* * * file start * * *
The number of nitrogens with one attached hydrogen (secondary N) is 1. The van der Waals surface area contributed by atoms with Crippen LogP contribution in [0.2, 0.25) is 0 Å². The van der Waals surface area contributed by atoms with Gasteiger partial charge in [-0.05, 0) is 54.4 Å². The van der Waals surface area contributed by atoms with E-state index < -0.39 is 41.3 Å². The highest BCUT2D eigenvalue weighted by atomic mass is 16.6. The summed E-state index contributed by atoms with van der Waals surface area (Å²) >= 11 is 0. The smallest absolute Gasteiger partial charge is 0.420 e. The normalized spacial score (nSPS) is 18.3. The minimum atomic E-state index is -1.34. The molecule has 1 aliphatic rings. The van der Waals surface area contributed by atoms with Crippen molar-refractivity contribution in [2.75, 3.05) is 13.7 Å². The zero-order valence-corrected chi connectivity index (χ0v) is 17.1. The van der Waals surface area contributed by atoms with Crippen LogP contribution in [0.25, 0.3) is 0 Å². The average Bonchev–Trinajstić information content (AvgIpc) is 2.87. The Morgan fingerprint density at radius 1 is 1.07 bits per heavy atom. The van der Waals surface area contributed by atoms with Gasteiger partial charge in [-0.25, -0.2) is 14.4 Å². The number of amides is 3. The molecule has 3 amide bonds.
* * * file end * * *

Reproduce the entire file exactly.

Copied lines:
The number of nitrogens with one attached hydrogen (secondary N) is 1. The van der Waals surface area contributed by atoms with Crippen LogP contribution in [0.2, 0.25) is 0 Å². The van der Waals surface area contributed by atoms with Gasteiger partial charge in [-0.05, 0) is 54.4 Å². The van der Waals surface area contributed by atoms with E-state index < -0.39 is 41.3 Å². The highest BCUT2D eigenvalue weighted by atomic mass is 16.6. The summed E-state index contributed by atoms with van der Waals surface area (Å²) >= 11 is 0. The smallest absolute Gasteiger partial charge is 0.420 e. The normalized spacial score (nSPS) is 18.3. The minimum atomic E-state index is -1.34. The molecule has 1 aliphatic rings. The van der Waals surface area contributed by atoms with Crippen molar-refractivity contribution in [2.75, 3.05) is 13.7 Å². The zero-order valence-corrected chi connectivity index (χ0v) is 17.1. The van der Waals surface area contributed by atoms with Crippen LogP contribution in [0.25, 0.3) is 0 Å². The average Bonchev–Trinajstić information content (AvgIpc) is 2.87. The Morgan fingerprint density at radius 1 is 1.07 bits per heavy atom. The van der Waals surface area contributed by atoms with Gasteiger partial charge in [-0.25, -0.2) is 14.4 Å². The number of amides is 3. The molecule has 3 amide bonds.